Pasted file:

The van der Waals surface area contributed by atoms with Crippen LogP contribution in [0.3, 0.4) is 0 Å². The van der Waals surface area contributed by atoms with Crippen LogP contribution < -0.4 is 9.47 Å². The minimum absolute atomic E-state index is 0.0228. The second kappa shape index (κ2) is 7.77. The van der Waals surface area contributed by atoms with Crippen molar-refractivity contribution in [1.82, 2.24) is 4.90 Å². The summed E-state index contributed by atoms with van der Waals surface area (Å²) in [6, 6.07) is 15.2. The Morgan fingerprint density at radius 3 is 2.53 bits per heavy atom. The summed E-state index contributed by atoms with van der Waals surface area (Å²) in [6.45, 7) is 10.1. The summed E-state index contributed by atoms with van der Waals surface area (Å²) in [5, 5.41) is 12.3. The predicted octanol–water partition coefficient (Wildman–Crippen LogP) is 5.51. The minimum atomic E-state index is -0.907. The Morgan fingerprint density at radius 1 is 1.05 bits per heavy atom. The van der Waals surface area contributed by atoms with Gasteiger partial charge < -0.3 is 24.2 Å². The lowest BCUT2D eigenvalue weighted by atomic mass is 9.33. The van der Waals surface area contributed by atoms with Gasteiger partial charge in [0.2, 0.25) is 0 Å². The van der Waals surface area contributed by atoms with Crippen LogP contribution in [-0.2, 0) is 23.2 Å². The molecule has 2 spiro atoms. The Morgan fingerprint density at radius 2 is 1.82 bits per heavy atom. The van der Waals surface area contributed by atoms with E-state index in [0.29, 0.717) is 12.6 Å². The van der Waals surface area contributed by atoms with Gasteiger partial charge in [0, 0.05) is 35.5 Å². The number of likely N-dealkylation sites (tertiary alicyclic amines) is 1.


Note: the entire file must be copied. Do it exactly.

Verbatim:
The van der Waals surface area contributed by atoms with Crippen LogP contribution in [0.3, 0.4) is 0 Å². The van der Waals surface area contributed by atoms with Crippen LogP contribution < -0.4 is 9.47 Å². The minimum absolute atomic E-state index is 0.0228. The second kappa shape index (κ2) is 7.77. The van der Waals surface area contributed by atoms with Crippen molar-refractivity contribution in [1.82, 2.24) is 4.90 Å². The summed E-state index contributed by atoms with van der Waals surface area (Å²) in [6, 6.07) is 15.2. The Morgan fingerprint density at radius 3 is 2.53 bits per heavy atom. The summed E-state index contributed by atoms with van der Waals surface area (Å²) in [6.45, 7) is 10.1. The summed E-state index contributed by atoms with van der Waals surface area (Å²) in [5, 5.41) is 12.3. The predicted octanol–water partition coefficient (Wildman–Crippen LogP) is 5.51. The minimum atomic E-state index is -0.907. The Morgan fingerprint density at radius 1 is 1.05 bits per heavy atom. The van der Waals surface area contributed by atoms with Gasteiger partial charge < -0.3 is 24.2 Å². The lowest BCUT2D eigenvalue weighted by atomic mass is 9.33. The van der Waals surface area contributed by atoms with Gasteiger partial charge in [0.2, 0.25) is 0 Å². The van der Waals surface area contributed by atoms with Crippen LogP contribution in [-0.2, 0) is 23.2 Å². The molecule has 2 spiro atoms. The Morgan fingerprint density at radius 2 is 1.82 bits per heavy atom. The van der Waals surface area contributed by atoms with E-state index in [0.29, 0.717) is 12.6 Å². The van der Waals surface area contributed by atoms with Gasteiger partial charge in [0, 0.05) is 35.5 Å². The number of likely N-dealkylation sites (tertiary alicyclic amines) is 1.